She has issues about issues.
By Mike Duncan
Senator Hillary Clinton has been running for president pretty much since she was first elected to the Senate. But after all of that time, after all of the trips, press conferences, debates, and ads, what do Michiganders really know about Clinton’s plans?
On issue after issue, she has avoided taking strong positions, has contradicted herself, or has simply refused to answer any questions. Despite the almost constant news coverage, the only thing any of us really know for sure about Senator Clinton’s plans is that she wants to live in the White House again.
That’s not good enough. It’s not enough to be ambitious. It’s not enough to want to be president. The people deserve presidential candidates who want to be elected for a reason. We deserve candidates who take principled stands on important policy questions — yes, even the controversial ones. We deserve a president who has a vision for our future.
Senator Clinton may have many policy plans — but if she does, she hasn’t been eager to talk about them. So we’re left to guess: Did she or did she not have a plan to reform the Alternative Minimum Tax, which was set to hit 23 million Americans with unexpected tax increases this year? First, she said she had a plan. Then she said she’d defer to the chairman of the House tax-writing committee. Then, when he announced a plan that would raise taxes by a record-breaking $1.3 trillion, Clinton refused to give a straight answer whether she supported his plan or what she would do next.
That’s not the first time she has tried to have it both ways when it comes to the economy. How would Senator Clinton help Michiganders who need assistance? Just last week, she said that she wanted to “put money in people’s hands.” That sounds all well and good, except that one of the centerpieces of her campaign is taking money out of people’s hands. Not only did she vote in the Senate for the largest tax increase in history, but she has actually said on the campaign trail that she’s “going to take things away from you on behalf of the common good.” The people of Michigan don’t need the government to take more of their money. They need a strong economy, so they can earn and keep more money for their families.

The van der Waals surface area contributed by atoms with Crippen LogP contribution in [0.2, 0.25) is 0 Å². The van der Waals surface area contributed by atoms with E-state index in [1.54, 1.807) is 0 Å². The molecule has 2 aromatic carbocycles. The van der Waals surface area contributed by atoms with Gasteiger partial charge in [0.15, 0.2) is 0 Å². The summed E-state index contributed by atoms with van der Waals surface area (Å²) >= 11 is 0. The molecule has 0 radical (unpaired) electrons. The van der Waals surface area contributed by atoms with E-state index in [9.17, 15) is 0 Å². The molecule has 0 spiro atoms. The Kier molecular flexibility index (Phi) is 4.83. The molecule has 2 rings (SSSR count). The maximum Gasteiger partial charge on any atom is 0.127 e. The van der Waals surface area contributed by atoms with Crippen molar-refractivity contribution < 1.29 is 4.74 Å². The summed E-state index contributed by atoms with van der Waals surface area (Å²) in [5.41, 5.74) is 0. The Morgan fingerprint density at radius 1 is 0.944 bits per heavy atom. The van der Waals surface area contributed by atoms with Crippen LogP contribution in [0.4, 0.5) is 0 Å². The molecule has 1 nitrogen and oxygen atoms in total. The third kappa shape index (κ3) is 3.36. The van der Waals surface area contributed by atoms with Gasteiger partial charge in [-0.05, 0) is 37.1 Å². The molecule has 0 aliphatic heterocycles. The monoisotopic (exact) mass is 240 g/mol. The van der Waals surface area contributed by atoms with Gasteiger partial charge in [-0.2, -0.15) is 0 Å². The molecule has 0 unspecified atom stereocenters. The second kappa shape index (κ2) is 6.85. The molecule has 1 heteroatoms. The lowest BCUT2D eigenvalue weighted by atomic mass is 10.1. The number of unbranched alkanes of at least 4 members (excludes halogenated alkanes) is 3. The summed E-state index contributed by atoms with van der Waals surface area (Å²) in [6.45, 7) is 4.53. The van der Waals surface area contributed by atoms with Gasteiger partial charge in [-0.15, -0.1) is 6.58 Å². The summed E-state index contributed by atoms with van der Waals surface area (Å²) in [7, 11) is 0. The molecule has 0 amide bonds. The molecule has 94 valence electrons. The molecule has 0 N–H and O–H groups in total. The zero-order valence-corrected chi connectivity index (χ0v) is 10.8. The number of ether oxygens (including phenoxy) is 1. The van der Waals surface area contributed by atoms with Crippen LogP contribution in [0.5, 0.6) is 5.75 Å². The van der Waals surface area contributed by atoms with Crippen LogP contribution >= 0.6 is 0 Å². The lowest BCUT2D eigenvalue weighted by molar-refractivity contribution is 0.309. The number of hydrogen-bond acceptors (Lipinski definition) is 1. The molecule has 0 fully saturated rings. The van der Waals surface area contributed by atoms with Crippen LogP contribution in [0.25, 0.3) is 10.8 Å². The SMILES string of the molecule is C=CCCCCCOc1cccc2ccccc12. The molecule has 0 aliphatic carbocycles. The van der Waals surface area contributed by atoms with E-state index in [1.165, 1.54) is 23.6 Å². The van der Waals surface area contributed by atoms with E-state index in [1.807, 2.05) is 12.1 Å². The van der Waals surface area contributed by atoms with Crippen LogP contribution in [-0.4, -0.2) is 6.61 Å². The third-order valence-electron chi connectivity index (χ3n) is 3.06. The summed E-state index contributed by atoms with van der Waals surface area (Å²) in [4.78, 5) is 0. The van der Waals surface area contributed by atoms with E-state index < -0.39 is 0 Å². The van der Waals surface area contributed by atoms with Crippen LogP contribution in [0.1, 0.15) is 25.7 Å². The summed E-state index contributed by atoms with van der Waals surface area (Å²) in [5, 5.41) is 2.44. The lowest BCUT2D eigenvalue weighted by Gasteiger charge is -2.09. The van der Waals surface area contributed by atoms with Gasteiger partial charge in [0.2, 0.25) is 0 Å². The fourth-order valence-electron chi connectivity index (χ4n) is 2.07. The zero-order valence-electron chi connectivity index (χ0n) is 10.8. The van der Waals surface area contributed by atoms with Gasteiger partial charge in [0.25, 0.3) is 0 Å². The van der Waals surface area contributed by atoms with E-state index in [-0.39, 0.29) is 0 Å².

How about health care? Senator Clinton tried this once before in 1993, with a plan to have the government take over our health care system, with accountants and bureaucrats in Washington making decisions about care instead of patients and doctors. Her new plan isn’t quite identical, but the guiding philosophies behind it are the same: more government, higher taxes, and less choice. Her plan will increase the power bureaucrats exercise over the health-care system, instead of doctors and patients. And though Senator Clinton insists the plan would create “no new bureaucracy,” it manages to spend $110 billion per year just to start. That’s a lot of money, and Senator Clinton admits that she will raise taxes in order to pay for it, but even by her own calculations, that would only cover part of the cost. Where will the rest come from? She won’t say.
On national-security issues, Senator Clinton seems more interested in appealing to left-wing activists than in offering serious answers to issues that directly affect our nation’s safety and security. It wasn’t long ago that she was telling audiences she opposed setting a deadline for troop withdrawal from Iraq. Now, she not only supports a deadline, but she says she always did. In spring of 2006, Clinton said that she would “of course” support funding for the troops. But less than three weeks later, she joined only 13 other senators to vote against funding our troops. Three weeks was all it took to change her mind.
That’s just a start. Senator Clinton won’t give a straight answer on whether or not she has a plan to reform Social Security — or even whether she believes the impending bankruptcy of our national retirement system is a ‘crisis.’ She has gone back and forth on whether she does or doesn’t support giving driver’s licenses to illegal aliens. Clinton tells us she is the most experienced candidate, but refuses to release millions upon millions of pages of documents from her tenure in the White House to back up her claims.
A presidential election is not just about telling the American people what they want to hear. It’s about trust and leadership. If Senator Clinton won’t level with Michiganders — or any voters — about what she would do in the White House, if she doesn’t want to take positions on the hard issues now, how can we trust her to lead our nation?
— Mike Duncan is chairman of the Republican National Committee.
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